10/1/09

Groundhogs - Sad Go Round 7" (1974)



Tony McPhee is another great composer too often forgotten in the various rock anthologies, maybe because he was first known as a sort of English Hendrix, but he was not. It would be too long to describe his strange evolution during the 70's, but let's only say that he created the one and only example of a progressive blues style, although this definition seems too narrow for such a man. The most important was that, like Peter Hammill, Alex Harvey or Kevin Coyne, and contrary to most of the English blues rock heroes, he managed to have an intimate approach of the music, able to talk about very personal feelings and experiences shared by most humans using their cortical complexity and analyzing their condition and their environment. Here, we find him in 1974 in a very very depressed mood. The Solid album is quite a masterpiece but honestly it is not an easy album. One of the most unconfortable to hear in the history. It seems your head is maintained under water during the whole LP. The music here has no equivalent, nothing comparable to it. It is the Groundhogs in their complete singularity. This depressed album was not a commercial failure at all, reaching n°31 in the UK, the best place since Split 3 years earlier. Two singles were drawn from the album. Here is the first one, again with a self-made cover because there was not anyone when it was released. I chose a superb photograph from Antoine d'Agata (I think it's from him). It is an anachronism since he's born in 1961 but however, it is a great picture for the lyrics and the music of this song, a real gem that certainly could not have been a hit, but the melody is really first class to my ears. The B-side was not on the Solid album although in the late reeditions of the LP, it was added as bonus track. But I like to ear songs in their original context and most often, I stop Solid after "Joker's Grave", the last song on the original album, a closing song that was not conceived to be followed by anything else than silence and a kind of internal frightening. So, here they are both in their single contexts.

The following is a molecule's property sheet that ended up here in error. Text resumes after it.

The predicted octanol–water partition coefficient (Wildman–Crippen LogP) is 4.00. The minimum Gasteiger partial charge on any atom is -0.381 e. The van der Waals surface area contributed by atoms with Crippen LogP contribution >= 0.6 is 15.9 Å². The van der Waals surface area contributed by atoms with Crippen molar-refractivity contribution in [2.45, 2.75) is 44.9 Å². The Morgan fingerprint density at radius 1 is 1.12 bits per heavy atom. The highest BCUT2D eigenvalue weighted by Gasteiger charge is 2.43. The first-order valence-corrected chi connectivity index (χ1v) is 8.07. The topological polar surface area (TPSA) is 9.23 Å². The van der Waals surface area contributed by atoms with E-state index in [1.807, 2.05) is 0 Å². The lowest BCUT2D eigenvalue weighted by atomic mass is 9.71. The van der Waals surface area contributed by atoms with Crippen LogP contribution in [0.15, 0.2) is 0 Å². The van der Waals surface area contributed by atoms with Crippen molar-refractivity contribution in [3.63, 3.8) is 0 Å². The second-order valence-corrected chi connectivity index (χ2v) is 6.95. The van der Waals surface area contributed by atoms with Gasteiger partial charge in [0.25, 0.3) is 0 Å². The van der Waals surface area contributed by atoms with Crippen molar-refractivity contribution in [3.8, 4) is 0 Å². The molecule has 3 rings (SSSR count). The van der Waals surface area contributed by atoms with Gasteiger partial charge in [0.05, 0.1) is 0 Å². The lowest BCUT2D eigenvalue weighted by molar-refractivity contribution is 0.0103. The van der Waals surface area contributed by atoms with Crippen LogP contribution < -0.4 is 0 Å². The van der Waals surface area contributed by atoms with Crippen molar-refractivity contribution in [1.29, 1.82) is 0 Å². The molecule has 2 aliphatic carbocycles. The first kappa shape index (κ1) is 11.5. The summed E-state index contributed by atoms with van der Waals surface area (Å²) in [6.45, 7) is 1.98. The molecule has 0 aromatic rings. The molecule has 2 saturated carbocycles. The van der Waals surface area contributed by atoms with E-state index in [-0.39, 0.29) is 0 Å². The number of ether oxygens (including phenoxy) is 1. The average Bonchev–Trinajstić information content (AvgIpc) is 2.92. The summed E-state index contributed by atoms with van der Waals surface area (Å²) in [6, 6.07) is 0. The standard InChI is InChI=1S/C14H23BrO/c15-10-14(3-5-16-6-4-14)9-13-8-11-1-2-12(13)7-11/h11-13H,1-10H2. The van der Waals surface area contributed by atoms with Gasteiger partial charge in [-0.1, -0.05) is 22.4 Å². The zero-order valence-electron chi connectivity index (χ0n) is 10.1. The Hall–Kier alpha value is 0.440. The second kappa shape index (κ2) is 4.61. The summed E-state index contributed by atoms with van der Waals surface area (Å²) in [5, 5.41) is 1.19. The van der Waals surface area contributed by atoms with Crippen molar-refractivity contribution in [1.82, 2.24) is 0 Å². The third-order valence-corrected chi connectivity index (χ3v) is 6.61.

An advice. Listen to the song reading the lyrics.




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4 comments:

Budgie said...

Salut les gars,
heureux de vous voir sur la blogosphère. J'ai toujours beaucoup aimé les Groundhogs, entre le blues vrillé de "Thanks Christ...", et les jams cafardeuses de "Crosscut Saw".

dk said...

J'hésite à poster Crosscut Saw qui est un grand album méconnu des Groundhogs. Et puis il faut que je pense à des raretés de Budgie, mais je ne crois pas en avoir.
Merci de ton commentaire

Anonymous said...

Merci d'avoir posté ce morceau, je ne connaissais que la reprise par Current 93 (sur leur EP Lucifer over London)!
Arnaud (de MFA)

shadreck said...

Thanks for this Groundhogs single.